Pleurisy: What Is It?
Pleurisy or pleuritis is the inflammation of the membranes that line your lungs and the inside of your chest wall. The pleura are made of two layers – the visceral pleura and the parietal pleura. The visceral pleura line your lungs, and the parietal pleura line the inside of your chest cavity. Between these two layers is a small space known as the pleural cavity. It contains a small amount of lubricating fluid that allows the two pleural layers to rub against each other smoothly. As you breathe, the double-layered pleura is meant to protect and lubricate the surface of the lungs. When healthy, the layers of the pleura glide smoothly across each other effortlessly. However, it is a different story if the pleura is infected and inflamed.
In pleurisy, these pleural membranes become infected. This could be due to an infection following a lung condition such as pneumonia, tuberculosis, a lung tumor, an autoimmune disease, and a chest injury, among others. Inflammation of the pleura makes the layers rough and causes severe pain as they rub against each other due to the friction.
The rubbing has often been described as being similar to that of sandpaper being rubbed--rough, harsh, and extremely painful.
Pleurisy can be categorized into two forms: wet pleurisy and dry pleurisy. Wet pleurisy is when the inflammation causes an exudative fluid to build up within the pleural cavity, whereas dry pleurisy is when there is no fluid build-up within the pleural cavity.
Viral infections have been found to be the most common cause of pleurisy and in most cases can be cured. Pleurisy can affect people of all ages but it has been seen that people over the age of 65 are at higher risk.
What Are The Signs and Symptoms?
- Pleuritic Chest Pain
The most common symptom of pleurisy is a sudden onset of chest pain. This is a sharp, stabbing pain associated with breathing. It is usually felt in the chest in the location of inflammation, but sometimes this pain can be felt in your shoulder or neck.
The pain is worse when breathing in because on inspiration, the lungs expand, and these pleural membranes come into contact, causing severe, sharp pain. Due to this reason, people with pleurisy tend to take shallow and rapid breaths to minimize their pain. Coughing and sneezing also exacerbate the pain.
Holding your breath, applying pressure to the area causing the pain, or lying on the side of the chest pain limits chest movements, and therefore, will reduce the pain. In some cases when fluid builds up within your pleural cavity, a condition known as pleural effusion, the pleural membranes get separated due to the fluid layer. This will reduce your pain. Therefore, keep in mind that just because the pain is reduced does not mean you have been cured completely; it could be a sign that your condition is worsening.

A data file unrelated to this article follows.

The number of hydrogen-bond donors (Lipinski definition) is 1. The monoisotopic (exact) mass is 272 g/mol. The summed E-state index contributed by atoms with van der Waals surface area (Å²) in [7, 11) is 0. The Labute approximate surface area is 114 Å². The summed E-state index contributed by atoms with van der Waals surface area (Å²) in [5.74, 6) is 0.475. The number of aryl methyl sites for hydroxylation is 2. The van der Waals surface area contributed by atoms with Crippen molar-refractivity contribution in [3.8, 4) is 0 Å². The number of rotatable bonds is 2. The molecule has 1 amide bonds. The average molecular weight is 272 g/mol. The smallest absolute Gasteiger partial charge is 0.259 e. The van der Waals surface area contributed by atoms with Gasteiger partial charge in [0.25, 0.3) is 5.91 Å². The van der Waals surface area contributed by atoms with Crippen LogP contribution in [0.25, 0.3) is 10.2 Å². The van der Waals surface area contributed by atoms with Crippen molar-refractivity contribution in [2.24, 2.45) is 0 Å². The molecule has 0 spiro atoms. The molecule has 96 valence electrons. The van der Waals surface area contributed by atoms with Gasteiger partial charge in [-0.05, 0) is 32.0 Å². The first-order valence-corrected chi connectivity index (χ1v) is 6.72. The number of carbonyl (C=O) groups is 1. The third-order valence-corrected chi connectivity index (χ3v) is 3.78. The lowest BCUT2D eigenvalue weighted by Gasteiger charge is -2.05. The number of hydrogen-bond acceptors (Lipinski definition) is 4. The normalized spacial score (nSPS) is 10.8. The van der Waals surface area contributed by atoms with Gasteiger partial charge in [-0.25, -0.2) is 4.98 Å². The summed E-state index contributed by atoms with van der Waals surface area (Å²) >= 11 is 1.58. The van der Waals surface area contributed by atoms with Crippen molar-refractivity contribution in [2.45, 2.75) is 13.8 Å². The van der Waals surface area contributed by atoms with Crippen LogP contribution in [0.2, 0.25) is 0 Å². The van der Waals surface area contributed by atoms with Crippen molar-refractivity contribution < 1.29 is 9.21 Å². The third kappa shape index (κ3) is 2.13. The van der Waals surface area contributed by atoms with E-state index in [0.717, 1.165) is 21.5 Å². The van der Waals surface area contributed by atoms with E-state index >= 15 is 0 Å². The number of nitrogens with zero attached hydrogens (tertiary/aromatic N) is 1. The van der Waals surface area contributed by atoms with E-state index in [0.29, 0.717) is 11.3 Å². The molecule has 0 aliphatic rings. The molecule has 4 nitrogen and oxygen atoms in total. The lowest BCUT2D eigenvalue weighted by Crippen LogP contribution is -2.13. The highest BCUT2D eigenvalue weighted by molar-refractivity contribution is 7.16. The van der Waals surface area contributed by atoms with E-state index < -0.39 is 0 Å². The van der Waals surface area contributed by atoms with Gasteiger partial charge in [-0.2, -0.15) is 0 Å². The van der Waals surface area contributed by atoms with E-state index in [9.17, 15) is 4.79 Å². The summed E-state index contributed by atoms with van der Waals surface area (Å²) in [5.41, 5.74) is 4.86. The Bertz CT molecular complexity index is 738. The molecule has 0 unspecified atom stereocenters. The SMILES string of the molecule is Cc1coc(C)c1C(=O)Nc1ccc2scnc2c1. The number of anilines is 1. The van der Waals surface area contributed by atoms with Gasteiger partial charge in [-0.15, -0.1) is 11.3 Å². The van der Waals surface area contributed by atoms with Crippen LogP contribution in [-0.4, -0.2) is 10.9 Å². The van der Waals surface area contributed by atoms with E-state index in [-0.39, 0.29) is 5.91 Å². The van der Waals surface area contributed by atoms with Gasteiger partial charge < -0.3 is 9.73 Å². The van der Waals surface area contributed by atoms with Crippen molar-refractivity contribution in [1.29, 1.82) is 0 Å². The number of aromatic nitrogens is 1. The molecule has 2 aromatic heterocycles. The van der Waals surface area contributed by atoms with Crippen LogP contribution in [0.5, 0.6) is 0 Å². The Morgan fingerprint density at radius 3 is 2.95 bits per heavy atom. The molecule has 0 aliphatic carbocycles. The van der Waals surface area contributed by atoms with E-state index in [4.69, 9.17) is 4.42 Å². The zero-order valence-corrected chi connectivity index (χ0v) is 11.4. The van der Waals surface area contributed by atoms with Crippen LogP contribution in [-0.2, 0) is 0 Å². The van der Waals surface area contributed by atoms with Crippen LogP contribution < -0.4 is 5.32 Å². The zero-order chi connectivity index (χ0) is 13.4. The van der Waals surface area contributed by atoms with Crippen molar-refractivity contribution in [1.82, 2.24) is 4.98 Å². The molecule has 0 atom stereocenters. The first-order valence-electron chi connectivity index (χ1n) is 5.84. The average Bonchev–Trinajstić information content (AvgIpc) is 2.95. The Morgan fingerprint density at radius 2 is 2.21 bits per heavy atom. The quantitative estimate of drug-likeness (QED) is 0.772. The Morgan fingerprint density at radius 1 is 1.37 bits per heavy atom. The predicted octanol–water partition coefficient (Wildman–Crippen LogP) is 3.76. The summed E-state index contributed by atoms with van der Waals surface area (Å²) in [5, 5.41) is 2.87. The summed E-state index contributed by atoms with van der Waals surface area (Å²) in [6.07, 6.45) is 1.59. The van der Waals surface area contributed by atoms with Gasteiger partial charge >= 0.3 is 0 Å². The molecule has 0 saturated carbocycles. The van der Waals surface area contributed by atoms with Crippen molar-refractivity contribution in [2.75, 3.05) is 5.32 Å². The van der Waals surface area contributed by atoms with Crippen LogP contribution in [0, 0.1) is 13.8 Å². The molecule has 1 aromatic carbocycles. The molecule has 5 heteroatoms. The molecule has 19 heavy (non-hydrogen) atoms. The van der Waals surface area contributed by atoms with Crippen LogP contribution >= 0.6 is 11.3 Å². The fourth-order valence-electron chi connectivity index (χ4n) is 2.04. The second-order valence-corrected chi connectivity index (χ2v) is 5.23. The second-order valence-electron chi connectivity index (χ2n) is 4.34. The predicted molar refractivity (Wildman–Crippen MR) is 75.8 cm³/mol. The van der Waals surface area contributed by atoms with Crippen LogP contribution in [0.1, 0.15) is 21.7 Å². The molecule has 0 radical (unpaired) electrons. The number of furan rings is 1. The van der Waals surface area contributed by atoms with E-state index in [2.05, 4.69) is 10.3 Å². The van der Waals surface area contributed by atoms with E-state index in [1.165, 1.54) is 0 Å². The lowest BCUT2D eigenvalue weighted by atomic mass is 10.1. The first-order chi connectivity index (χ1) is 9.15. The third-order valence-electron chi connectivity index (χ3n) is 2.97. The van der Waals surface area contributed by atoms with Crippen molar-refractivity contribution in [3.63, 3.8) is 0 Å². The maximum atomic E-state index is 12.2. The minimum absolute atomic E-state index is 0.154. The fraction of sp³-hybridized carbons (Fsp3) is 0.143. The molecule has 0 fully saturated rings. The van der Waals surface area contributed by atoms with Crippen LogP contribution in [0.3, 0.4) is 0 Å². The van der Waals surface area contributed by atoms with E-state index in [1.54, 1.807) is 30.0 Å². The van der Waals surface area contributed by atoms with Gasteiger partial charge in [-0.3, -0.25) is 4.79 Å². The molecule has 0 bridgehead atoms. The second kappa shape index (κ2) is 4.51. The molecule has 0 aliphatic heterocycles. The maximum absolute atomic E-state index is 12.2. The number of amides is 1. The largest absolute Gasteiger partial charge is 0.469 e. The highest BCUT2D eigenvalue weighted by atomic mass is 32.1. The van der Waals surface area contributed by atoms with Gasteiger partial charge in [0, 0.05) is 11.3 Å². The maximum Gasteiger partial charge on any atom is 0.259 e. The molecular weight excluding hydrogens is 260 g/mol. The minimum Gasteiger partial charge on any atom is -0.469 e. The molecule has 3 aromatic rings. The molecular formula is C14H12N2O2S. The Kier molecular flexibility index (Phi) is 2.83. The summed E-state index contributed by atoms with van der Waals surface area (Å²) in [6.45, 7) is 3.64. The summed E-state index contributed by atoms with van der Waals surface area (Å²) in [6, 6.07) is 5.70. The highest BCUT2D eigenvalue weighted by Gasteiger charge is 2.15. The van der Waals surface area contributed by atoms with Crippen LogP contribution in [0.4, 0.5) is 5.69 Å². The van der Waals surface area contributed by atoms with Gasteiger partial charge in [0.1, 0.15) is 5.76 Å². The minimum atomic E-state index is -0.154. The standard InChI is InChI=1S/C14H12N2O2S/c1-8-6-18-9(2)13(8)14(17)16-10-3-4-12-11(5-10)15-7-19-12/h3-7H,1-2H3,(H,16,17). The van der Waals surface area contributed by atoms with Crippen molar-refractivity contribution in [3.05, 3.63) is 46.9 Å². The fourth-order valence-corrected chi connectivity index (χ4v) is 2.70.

Pleural effusion can cause additional complications as there is a greater strain on the lungs. In severe cases, it can even lead to lung collapse.
- Shortness of Breath
You will feel that you are short of breath. This is because due to the pain, you tend to reduce breathing in and out.
You may also find it difficult to breathe when more fluid begins to build up within the pleural cavity. The presence of a large amount of fluid in the pleural cavity applies pressure to your expanding lungs to the point that it collapses, either partially or completely.
- Fever with chills
Fever is seen only in some cases of pleurisy.
Fluid building up in your pleural cavity causes you to cough, although this is only seen in some cases of pleurisy.
The other associated symptoms will vary from one person to another, depending on the cause of pleurisy.
- Other Possible Symptoms
- Shoulder and back pain
- Joint pain
- Muscle aches
The symptoms largely depend on the underlying infection.
For example, a person with pneumonia will complain of a high fever, productive cough with yellowish sputum, and difficulty in breathing. However, a person with a lung tumor will present an unexplainable weight loss, loss of appetite, cough, and sometimes a low-grade fever.
Pain in pleurisy is a very distinctive chest pain that gets aggravated by breathing in. However, it can be mistaken for that of heart disease.
Diagnosis of pleurisy usually begins with an examination of the pain point in the chest. It has been observed that the friction generated by the two inflamed layers can usually be heard using a stethoscope, upon the patient's respiration. This makes it easier to confirm pleurisy. Further on, blood tests are ordered to determine whether you have an infection and what caused it.
In the case of wet pleurisy, imaging tests such as an ultrasound, a chest x-ray, or a CT scan are conducted to see the extent of fluid collection in the cavity. Thoracocentesis, a process by which pleural fluid is extracted and analyzed, is also a must for pleural effusion. It helps determine the exact cause of the disease.
Prevention and Treatment
The prevention or treatment of pleurisy is largely dependent on understanding the underlying infection that has led to it. It is imperative that you report any kind of abnormality felt in the chest immediately before it has any chance of worsening.
Once the treatment has begun, it is recommended that adequate rest be taken so as to assist your body in the healing process. A healthy diet and lifestyle changes have been known to help as well.
Thanks to advancements in science, pleurisy is no longer the dread, deadly disease it once was. Today, deaths from this illness are few and far between, especially since it is now easy to determine the underlying infection.
However, one must be aware that although pleurisy is treatable and the prognosis is positive, there can be massive repercussions if the condition is left untreated and not caught in time. Common complications include hemothorax (blood collecting in the pleural cavity) and pneumothorax (collapsed lung).